Maybe the most amusing thing about this must-see movie is that Julie Delpy — the enormously simpatico French actress who wrote, directed, edited and scored it, and who stars in it with Adam Goldberg — raised the money to make it by telling prospective backers that what she had in mind was a film along the lines of "Before Sunset," the 2004 Richard Linklater picture in which she starred with Ethan Hawke. This was a shrewd pitch. "Before Sunset" (the sequel to Linklater's 1995 "Before Sunrise," in which Delpy and Hawke also starred) was cheap to make — it consisted of two people walking and talking their way around Paris, their peregrinations captured by the director in glorious long takes. But the talk was marvelously alive; it felt as if the actors were making it up as they went along, although the lines were too honed for that to have been the case. The movie was a resonant succès d'estime — a small classic with a unique romantic glow.
By suggesting that the "Before Sunset" magic could be conjured again, even without the participation of Linklater and Hawke (with whom she had co-scripted that picture and shared a subsequent Oscar nomination), Delpy got her funding. (It was less than $200,000.) Then she went out and made this blazingly funny relationship movie, which is a remarkable accomplishment on a level all its own.
The plot is simple. Marion (Delpy), a French photographer, and her boyfriend, Jack (Goldberg), an American interior designer, have just finished a two-week vacation in Venice and are on their way back to their home in New York. Before flying out, though, they'll be spending two days in her hometown of Paris. They've been together for two years, and they feel committed to one another; but they're still very different people. Jack is a wisecracking urban neurotic, a hypochondriac who fears food-poisoning in foreign parts and always feels a migraine coming on. He's also grindingly egocentric: Waiting in line for a taxi, he tells a group of lost American tourists that the Louvre is actually too nearby to justify cab fare, and directs them down the street and around a corner. Actually he has no idea where the Louvre is, but he gets the next taxi, which is all that matters.
Marion, on the other hand, is sweet and generally serene, an angel of accommodation. Or so she seems to Jack, and to us at first. When they're together on her native turf, though, he begins to see her in a new and disturbing perspective. Everywhere they go, whether to a party with her old friends or just walking down the street, they seem to encounter one or another of Marion's ex-lovers. There appear to have been many. One of these former swains, in the worldly European manner, shares a sexual anecdote about her with Jack; another one appears in a photo he finds in one of her old books — a party picture of a naked guy with a balloon attached to what is usually a balloon-free appendage. Jack grows paranoid. Since he only speaks about 10 words of French, all of them badly, he's frozen out of the verbal interaction on which he thrives and begins to think that everyone is laughing at him. He's not entirely wrong.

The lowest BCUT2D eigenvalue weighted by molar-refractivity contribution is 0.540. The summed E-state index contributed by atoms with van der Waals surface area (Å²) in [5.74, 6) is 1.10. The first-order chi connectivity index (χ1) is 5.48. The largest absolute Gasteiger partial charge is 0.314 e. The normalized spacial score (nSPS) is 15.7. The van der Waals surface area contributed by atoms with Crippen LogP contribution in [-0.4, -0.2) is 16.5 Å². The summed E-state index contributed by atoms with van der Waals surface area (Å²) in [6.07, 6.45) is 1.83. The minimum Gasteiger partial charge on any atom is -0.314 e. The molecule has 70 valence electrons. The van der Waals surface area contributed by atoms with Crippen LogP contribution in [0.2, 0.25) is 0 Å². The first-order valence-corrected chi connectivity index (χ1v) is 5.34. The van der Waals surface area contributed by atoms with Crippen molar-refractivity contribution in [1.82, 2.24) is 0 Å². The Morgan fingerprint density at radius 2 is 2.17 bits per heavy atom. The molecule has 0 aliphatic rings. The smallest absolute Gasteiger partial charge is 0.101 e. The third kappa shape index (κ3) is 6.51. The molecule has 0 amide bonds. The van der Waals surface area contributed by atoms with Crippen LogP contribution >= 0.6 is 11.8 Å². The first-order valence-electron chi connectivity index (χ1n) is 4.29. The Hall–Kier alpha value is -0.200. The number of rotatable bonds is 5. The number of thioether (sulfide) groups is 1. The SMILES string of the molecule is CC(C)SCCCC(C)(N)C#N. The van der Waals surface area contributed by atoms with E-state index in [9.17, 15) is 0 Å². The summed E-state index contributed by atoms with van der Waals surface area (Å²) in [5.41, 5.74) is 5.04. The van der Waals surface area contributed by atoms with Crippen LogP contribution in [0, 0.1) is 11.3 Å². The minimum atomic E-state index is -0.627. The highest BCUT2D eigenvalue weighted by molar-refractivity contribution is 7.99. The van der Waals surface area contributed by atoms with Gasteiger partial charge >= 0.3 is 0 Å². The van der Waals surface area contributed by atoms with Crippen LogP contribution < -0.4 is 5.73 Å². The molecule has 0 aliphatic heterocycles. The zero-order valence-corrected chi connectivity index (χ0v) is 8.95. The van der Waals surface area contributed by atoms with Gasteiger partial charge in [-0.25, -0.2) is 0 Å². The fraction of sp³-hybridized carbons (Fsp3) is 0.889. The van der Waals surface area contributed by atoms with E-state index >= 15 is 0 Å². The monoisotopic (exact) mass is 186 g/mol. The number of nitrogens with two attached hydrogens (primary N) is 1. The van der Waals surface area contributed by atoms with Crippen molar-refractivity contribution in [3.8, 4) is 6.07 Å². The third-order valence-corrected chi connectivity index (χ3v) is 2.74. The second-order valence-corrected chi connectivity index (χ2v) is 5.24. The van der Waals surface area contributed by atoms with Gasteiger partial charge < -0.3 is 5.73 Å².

He makes a half-hearted attempt to enjoy Paris, though, dragging Marion off to the famous Père-Lachaise cemetery to see the grave of Jim Morrison. (He has no interest in the Doors, he admits — he's just "a huge Val Kilmer fan.") But then, when they're in a restaurant, Marion spots another of her exes, a cad who once coldly dumped her. As Jack watches in absolute bafflement, she begins to berate the man, and soon her goading escalates into a near-fistfight, which gets them bounced from the premises. Jack is appalled — who is this woman he thought he knew so well?
The movie is an eloquent demonstration of the chaos of relationships both romantic and familial, and of the troublesome interpenetration of our past and present selves. It is also hilarious virtually from start to finish. Unlike "Before Sunset," in which the liberated flow of the language couldn't really conceal the elegance of its artifice, the dialogue here has the messy splutters and miscues of real interaction, and the comedy arises out of what we recognize to be something very like real life. Delpy, who plays her age (35 at the time of filming) with rumpled élan, is a master of throwaway lines and stuttery emotions; and Goldberg (her actual ex-boyfriend) has possibly never been as caustically funny as he is here — with his snarly smile and air of permanent exasperation, he's an uproarious study in transatlantic cultural panic.
Can Jack and Marion's relationship be saved? Can anybody's? Are romantic liaisons not all basically the same, "with ups and downs," as Marion says, " ... and in-betweens, mostly"?
Be sure to check out Kurt Loder's review of "The Nanny Diaries," also opening Friday (August 24).
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